The world of childhood cancer is all encompassing. For 11 long months we lived in this seemingly alternate universe, while the "real world" continued to go on around us. We were no longer a part of it, and in those early months we forgot it even existed. The cancer world became our new way of life and, eventually, "new normal". Eight hour "out-patient" hospital days, 12-hour waits for a hospital room, 5-day hospital admissions, daily injections at home, port access, chemo, radiation, anesthesia, blood transfusions, platelet transfusions, diaper changes with blue gloves and cotton balls, monthly visits to the ER with 2am hospital admissions. I could go on. I developed a new vocabulary which included words like ectomesenchymoma, neutrophils, doxorubicin, vincristine, iphosphomide, etopiside, pentamadine, ativan. I not only used these words in my daily vocabulary, but I could spell them too. I know what "spec. grav." is, absolute neutrophil count, the function of red blood cells, white blood cells and hemoglobin, and the range my son's counts needed to be in to avoid a blood transfusion and receive chemo. What, no nursing degree? All part of being a "momcologist".
As dreadful as the cancer world was it became my life. I couldn't separate myself from it. In the limited situations in which I was with someone who didn't know our story, for instance, getting a hair cut, I felt overly anxious and out of place. Leaving the cancer world and partaking in "normal" activities didn't feel right. My life was so far from normal that I felt like an impostor, or an actor in a play. Cancer mom became my identity and I could not break free.
The first month or so after JR entered remission I struggled tremendously with depression. I felt as though I were on the verge of a major breakdown, and suffered trough several "mini" breakdowns along the way. I felt like I was living precariously close to the edge of a very steep cliff. I don't know exactly what the fall off of that cliff would have looked like, but it never did come. At least not yet. I was struggling on a daily basis during the initial few "hospital free" weeks, and I didn't know how to help myself. I knew I was really in trouble when JR finally had his one month appointment at Duke and, as soon as we entered the hospital, the weight lifted. I felt comfortable and confident in my environment for the first time in weeks. I was surrounded by our nurses and doctors who had become family. I could talk with them in a way I could talk with nobody else. They had been there with us every step of the way. They had saved the life of my son.
The busyness of our move has distracted me from my emotional recovery for quite some time now. But the dust is beginning to settle, and I can feel the struggle kicking back in. I realize I have endured severe and prolonged trauma. I realize that I am no longer in crisis mode, and the reality of the fears we will always live with are sinking in. Once our new insurance has kicked in I plan to begin counseling. Brandon and I are eager to find a church and develop community. We deeply miss our church and church family in Cary.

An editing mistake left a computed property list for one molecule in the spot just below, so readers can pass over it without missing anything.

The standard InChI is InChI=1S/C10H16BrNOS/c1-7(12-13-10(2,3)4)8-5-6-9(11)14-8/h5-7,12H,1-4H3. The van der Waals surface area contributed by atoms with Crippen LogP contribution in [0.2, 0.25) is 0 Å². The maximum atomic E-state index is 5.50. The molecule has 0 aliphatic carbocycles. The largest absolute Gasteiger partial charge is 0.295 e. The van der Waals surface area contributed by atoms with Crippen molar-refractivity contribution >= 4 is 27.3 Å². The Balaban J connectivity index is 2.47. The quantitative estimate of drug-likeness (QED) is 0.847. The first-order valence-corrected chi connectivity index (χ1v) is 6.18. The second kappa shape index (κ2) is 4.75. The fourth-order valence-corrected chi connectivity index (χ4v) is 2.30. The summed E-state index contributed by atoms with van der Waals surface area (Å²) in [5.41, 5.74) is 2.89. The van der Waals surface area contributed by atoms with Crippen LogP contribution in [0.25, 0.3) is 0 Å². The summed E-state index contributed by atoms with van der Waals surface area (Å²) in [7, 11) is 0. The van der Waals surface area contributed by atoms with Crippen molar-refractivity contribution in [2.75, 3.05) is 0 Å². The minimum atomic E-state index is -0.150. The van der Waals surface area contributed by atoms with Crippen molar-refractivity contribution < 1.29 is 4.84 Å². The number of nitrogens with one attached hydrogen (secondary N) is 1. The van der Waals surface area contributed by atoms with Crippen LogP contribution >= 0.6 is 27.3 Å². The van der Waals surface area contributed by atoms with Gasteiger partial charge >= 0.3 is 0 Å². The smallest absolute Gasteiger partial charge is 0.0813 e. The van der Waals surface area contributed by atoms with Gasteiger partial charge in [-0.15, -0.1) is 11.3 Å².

In the dark moments I turn to God. I have more anger now. But when I talk to God about how I am feeling, I feel comforted. I'm reminded of His promise to weave all things for good in the lives of those who love him and trust him. When I pray I remember His ultimate gift of salvation, and am comforted by the knowledge that one day suffering will be no more. In the mean time, I need to take care of myself and my family.
This month of September, please keep the children and families battling cancer in your prayers. As well as the families with children in remission. And especially the families of those who have lost their child to this disease. So many of us are utterly broken. Seven children die of cancer every day in this country. I have witnessed the deaths of two two-year-old children along our own journey. Cancer is the number one leading cause of death by disease in our children, and number two cause of death after accidents. Approximately 1 in 300 children will be diagnosed with cancer before the age of 20. JR is not, or will not be, the only child you know battling cancer.
Two Septembers ago I was 7 months pregnant with John Ryan, and completely unaware of the prevalence and impact of childhood cancer. Today we are very VERY aware. Please join our family in helping to raise awareness this month. It matters. Awareness leads to funding, funding to research, and research to CURE.
Ideas for raising awareness:
Change your social media profile picture(s)
Post/Share on Social Media
Wear a gold ribbon
Donate to childhood cancer research
Participate in a local childhood cancer awareness event
Our family is participating in the Four Seasons Parkway Run & Walk on 9/28 to benefit cancer research and survivorship programs at CHOP. Money raised will directly benefit JR as he is cared for at CHOP throughout his childhood. If you are in the area or willing to travel, please consider joining our team! If you can't participate in the event, please consider donating to the cause. Our team page can be found here: Team Never Quit JR!
Thanks All, and GO GOLD!